Bhishma was a great archer and a warrior. In the process of finding a bride for his half-brother the young king Vichitravirya, Bhishma cleverly abducted princesses Amba, Ambika and Ambalika of Kashi (Varanasi) from the assemblage of suitors at their swayamvara. Salwa, the ruler of Saubala, and Amba (the eldest princess) were in love. Upon reaching Hastinapura, Amba confided in Bhishma that she wished to wed Salwa. Bhishma then sent her back to Salwa who turned her down as it was humiliating for a man to accept a woman who had been so long in the company of another man. She then naturally approached Bhishma for marriage who refused her, citing his oath. Amba, humiliated and enraged beyond measure, vowed to avenge herself against Bhishma even if it meant being reborn over and over again.

Legend has it that at her maternal grandfather’s suggestion Amba sought refuge with Parasurama who ordered Bhishma to marry Amba. Bhishma politely refused saying that he was ready to give up his life at the command of his teacher but not the promise that he had made. Upon the refusal, Parasurama called him for a fight at Kurukshetra. At the battlegrounds, while Bhishma was on a chariot, Parasurama was on foot. Bhishma requested Parasurama to also take a chariot and armor so that Bhishma would not have an unfair advantage. Parasurama blessed Bhishma with the power of divine vision and asked him to look again. When Bhishma looked at his guru with the divine eye-sight, he saw the Earth as Parasurama’s chariot, the four Vedas as the horses, the Upanishads as the reins, Vayu (wind) as the Charioteer and the Vedic goddesses Gayatri, Savitri & Saraswati as the armor. Bhishma got down from the chariot and sought the blessings of Parasurama to protect his dharma, along with the permission to battle against his teacher. Parasurama was pleased and said to Bhishma that if he had not behaved in this manner, Parasurama would have cursed him, for it is the duty of warriors who fight against elders to not abandon the traditions of humility and respect for elders. Parasurama blessed him and advised him to protect his dharma of brahmacharya as Parasurama himself must fight to fulfil his dharma of fighting to uphold his word as given to Amba. They fought for 23 days without conclusion — Parasurama was chiranjeevi (immortal) and Bhishma had a boon that let him choose the time of his death. Two versions exist about how their battle came to and end.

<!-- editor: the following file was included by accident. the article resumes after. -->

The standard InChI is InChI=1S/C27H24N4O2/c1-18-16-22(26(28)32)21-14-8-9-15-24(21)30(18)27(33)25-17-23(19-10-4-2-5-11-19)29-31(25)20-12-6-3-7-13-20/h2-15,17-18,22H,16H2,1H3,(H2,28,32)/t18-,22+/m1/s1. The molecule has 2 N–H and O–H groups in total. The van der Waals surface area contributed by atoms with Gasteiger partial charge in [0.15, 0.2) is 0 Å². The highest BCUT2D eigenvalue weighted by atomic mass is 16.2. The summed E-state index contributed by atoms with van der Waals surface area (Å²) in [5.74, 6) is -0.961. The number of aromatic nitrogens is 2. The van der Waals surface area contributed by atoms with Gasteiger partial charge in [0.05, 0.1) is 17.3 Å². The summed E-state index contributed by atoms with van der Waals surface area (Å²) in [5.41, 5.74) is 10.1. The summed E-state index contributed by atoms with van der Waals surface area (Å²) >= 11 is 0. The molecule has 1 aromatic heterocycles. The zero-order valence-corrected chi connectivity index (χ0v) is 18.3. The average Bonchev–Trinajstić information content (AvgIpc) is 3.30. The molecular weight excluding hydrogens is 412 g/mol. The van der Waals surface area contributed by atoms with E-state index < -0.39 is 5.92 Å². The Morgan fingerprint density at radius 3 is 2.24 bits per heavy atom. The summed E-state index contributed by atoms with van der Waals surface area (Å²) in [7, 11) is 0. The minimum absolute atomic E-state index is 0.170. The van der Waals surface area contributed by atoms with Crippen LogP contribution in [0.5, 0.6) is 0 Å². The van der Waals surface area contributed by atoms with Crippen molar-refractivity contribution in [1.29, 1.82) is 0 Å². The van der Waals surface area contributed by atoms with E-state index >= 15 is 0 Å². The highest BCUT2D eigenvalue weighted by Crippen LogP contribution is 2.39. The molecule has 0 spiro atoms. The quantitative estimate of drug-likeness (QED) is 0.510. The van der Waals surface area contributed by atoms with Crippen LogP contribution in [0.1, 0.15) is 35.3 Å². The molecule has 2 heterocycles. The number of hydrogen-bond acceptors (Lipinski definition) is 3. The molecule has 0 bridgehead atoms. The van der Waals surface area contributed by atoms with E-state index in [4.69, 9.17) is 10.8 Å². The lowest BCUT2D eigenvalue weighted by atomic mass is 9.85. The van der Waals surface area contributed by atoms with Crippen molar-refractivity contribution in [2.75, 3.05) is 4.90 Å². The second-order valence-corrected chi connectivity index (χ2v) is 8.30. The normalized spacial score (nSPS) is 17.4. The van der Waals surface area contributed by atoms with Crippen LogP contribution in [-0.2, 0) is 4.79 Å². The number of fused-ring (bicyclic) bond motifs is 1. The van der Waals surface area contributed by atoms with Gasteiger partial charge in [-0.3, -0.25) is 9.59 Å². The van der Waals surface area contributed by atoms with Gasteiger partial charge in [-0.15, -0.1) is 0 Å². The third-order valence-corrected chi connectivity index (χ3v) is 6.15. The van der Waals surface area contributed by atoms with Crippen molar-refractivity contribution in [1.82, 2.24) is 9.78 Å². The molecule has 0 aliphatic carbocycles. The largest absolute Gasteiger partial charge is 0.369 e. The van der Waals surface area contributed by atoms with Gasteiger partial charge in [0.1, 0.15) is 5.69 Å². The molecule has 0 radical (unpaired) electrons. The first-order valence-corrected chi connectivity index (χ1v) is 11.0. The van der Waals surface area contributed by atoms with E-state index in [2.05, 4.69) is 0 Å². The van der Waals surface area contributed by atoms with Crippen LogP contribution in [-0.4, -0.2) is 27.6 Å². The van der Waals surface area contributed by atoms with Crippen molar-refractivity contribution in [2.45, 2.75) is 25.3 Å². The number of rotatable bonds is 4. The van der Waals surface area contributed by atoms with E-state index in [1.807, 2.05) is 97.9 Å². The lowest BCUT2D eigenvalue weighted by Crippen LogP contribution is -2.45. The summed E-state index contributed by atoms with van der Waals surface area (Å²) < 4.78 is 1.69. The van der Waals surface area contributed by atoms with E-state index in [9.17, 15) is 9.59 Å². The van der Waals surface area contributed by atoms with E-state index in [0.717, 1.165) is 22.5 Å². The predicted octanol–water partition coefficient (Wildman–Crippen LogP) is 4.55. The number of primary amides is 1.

As per one, On the 22nd night, Bhishma prayed to his ancestors to help him end the battle. His ancestors gave him a weapon which was not known to Parasurama. They told him that it would put Parasurama to sleep in the battlefield. A person who sleeps in the battlefield is considered to be dead as per Vedas. They advised Bhishma to call back the weapon at the end of day after sunset so that Parasurama will come back to his sense and that shall bring the end to war. However the weapon was never used as Bhishma walked out of the war.

As per the other version, on the 23rd day, Bhishma summoned the infallible celestial weapon(astra) Prashvapastra, the method of using which was known to him and him alone. Neither did a counter-attack exist, nor was a defense against it known to Parasurama. As Bhishma mounted the astra on his bow, a divine voice (ākāshavānī) implored Bhishma not to fire the weapon as its use would lead to the humiliation of Bhishma’s guru(Parasurama himself). Bhishma refrained from using the weapon that would have brought him certain victory. Upon witnessing this, Parasurama was overcome with adulation for his disciple and proclaimed Bhishma as the victor.

Parasurama thus told Amba that he could not win over Bhishma and gave her the boon of “mahakal shiva”. Amba did penance to please Lord Shiva. Shiva gave her the boon that she would be instrumental in the death of Bhishma. Amba would later be reborn as the eunuch prince Shikhandi in the household of king Drupada.

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–From Wiki–

Dhruv Gaba